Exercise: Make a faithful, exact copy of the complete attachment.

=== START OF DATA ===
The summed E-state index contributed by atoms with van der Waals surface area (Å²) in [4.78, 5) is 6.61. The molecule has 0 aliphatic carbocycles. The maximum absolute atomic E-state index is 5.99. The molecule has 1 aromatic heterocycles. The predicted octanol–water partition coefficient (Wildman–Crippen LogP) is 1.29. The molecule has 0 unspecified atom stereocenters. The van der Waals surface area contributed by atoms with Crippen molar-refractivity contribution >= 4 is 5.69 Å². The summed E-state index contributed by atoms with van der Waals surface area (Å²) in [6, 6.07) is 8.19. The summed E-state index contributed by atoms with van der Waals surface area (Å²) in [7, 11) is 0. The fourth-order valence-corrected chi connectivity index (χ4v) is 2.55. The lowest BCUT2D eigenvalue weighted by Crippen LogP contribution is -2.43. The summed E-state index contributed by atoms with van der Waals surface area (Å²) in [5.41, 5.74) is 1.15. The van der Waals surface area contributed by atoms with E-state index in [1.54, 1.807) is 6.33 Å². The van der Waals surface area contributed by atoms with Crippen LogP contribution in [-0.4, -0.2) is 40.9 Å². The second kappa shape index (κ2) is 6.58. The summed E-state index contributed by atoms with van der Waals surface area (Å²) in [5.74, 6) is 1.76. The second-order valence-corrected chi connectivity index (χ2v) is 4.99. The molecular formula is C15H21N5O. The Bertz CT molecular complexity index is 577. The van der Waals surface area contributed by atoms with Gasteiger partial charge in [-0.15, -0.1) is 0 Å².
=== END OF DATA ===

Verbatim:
The summed E-state index contributed by atoms with van der Waals surface area (Å²) in [4.78, 5) is 6.61. The molecule has 0 aliphatic carbocycles. The maximum absolute atomic E-state index is 5.99. The molecule has 1 aromatic heterocycles. The predicted octanol–water partition coefficient (Wildman–Crippen LogP) is 1.29. The molecule has 0 unspecified atom stereocenters. The van der Waals surface area contributed by atoms with Crippen molar-refractivity contribution >= 4 is 5.69 Å². The summed E-state index contributed by atoms with van der Waals surface area (Å²) in [6, 6.07) is 8.19. The summed E-state index contributed by atoms with van der Waals surface area (Å²) in [7, 11) is 0. The fourth-order valence-corrected chi connectivity index (χ4v) is 2.55. The lowest BCUT2D eigenvalue weighted by Crippen LogP contribution is -2.43. The summed E-state index contributed by atoms with van der Waals surface area (Å²) in [5.41, 5.74) is 1.15. The van der Waals surface area contributed by atoms with E-state index in [1.54, 1.807) is 6.33 Å². The van der Waals surface area contributed by atoms with Crippen LogP contribution in [-0.4, -0.2) is 40.9 Å². The second kappa shape index (κ2) is 6.58. The summed E-state index contributed by atoms with van der Waals surface area (Å²) in [5.74, 6) is 1.76. The second-order valence-corrected chi connectivity index (χ2v) is 4.99. The molecular formula is C15H21N5O. The Bertz CT molecular complexity index is 577. The van der Waals surface area contributed by atoms with Gasteiger partial charge in [-0.15, -0.1) is 0 Å².